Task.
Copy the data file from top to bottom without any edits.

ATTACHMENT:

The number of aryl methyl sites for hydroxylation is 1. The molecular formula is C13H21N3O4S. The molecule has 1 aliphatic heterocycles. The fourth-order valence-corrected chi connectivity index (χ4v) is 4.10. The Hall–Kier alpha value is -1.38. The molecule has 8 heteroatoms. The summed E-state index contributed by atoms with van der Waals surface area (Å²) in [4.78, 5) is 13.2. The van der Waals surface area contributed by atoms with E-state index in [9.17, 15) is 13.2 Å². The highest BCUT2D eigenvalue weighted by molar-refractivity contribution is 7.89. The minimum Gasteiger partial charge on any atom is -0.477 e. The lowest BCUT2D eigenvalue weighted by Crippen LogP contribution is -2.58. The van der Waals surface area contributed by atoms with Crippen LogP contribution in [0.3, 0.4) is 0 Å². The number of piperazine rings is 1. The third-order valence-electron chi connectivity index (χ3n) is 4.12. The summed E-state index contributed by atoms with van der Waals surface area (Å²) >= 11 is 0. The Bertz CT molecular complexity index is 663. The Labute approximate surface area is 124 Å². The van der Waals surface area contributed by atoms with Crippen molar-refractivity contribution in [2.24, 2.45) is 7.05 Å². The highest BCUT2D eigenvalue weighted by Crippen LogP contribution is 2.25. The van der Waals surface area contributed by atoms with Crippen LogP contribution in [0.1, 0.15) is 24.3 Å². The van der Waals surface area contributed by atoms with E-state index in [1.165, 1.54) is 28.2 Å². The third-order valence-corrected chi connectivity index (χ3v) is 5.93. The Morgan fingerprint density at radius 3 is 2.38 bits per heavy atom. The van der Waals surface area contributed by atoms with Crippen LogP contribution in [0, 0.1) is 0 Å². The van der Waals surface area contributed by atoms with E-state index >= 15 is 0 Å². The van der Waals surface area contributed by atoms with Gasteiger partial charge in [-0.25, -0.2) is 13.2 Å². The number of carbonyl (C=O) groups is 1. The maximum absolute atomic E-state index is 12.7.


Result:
The number of aryl methyl sites for hydroxylation is 1. The molecular formula is C13H21N3O4S. The molecule has 1 aliphatic heterocycles. The fourth-order valence-corrected chi connectivity index (χ4v) is 4.10. The Hall–Kier alpha value is -1.38. The molecule has 8 heteroatoms. The summed E-state index contributed by atoms with van der Waals surface area (Å²) in [4.78, 5) is 13.2. The van der Waals surface area contributed by atoms with E-state index in [9.17, 15) is 13.2 Å². The highest BCUT2D eigenvalue weighted by molar-refractivity contribution is 7.89. The minimum Gasteiger partial charge on any atom is -0.477 e. The lowest BCUT2D eigenvalue weighted by Crippen LogP contribution is -2.58. The van der Waals surface area contributed by atoms with Crippen LogP contribution in [0.3, 0.4) is 0 Å². The number of piperazine rings is 1. The third-order valence-electron chi connectivity index (χ3n) is 4.12. The summed E-state index contributed by atoms with van der Waals surface area (Å²) >= 11 is 0. The Bertz CT molecular complexity index is 663. The Labute approximate surface area is 124 Å². The van der Waals surface area contributed by atoms with Crippen molar-refractivity contribution in [2.24, 2.45) is 7.05 Å². The highest BCUT2D eigenvalue weighted by Crippen LogP contribution is 2.25. The van der Waals surface area contributed by atoms with Crippen LogP contribution in [0.1, 0.15) is 24.3 Å². The van der Waals surface area contributed by atoms with E-state index in [1.165, 1.54) is 28.2 Å². The third-order valence-corrected chi connectivity index (χ3v) is 5.93. The Morgan fingerprint density at radius 3 is 2.38 bits per heavy atom. The van der Waals surface area contributed by atoms with Crippen LogP contribution in [0, 0.1) is 0 Å². The van der Waals surface area contributed by atoms with E-state index >= 15 is 0 Å². The van der Waals surface area contributed by atoms with Gasteiger partial charge in [-0.25, -0.2) is 13.2 Å². The number of carbonyl (C=O) groups is 1. The maximum absolute atomic E-state index is 12.7.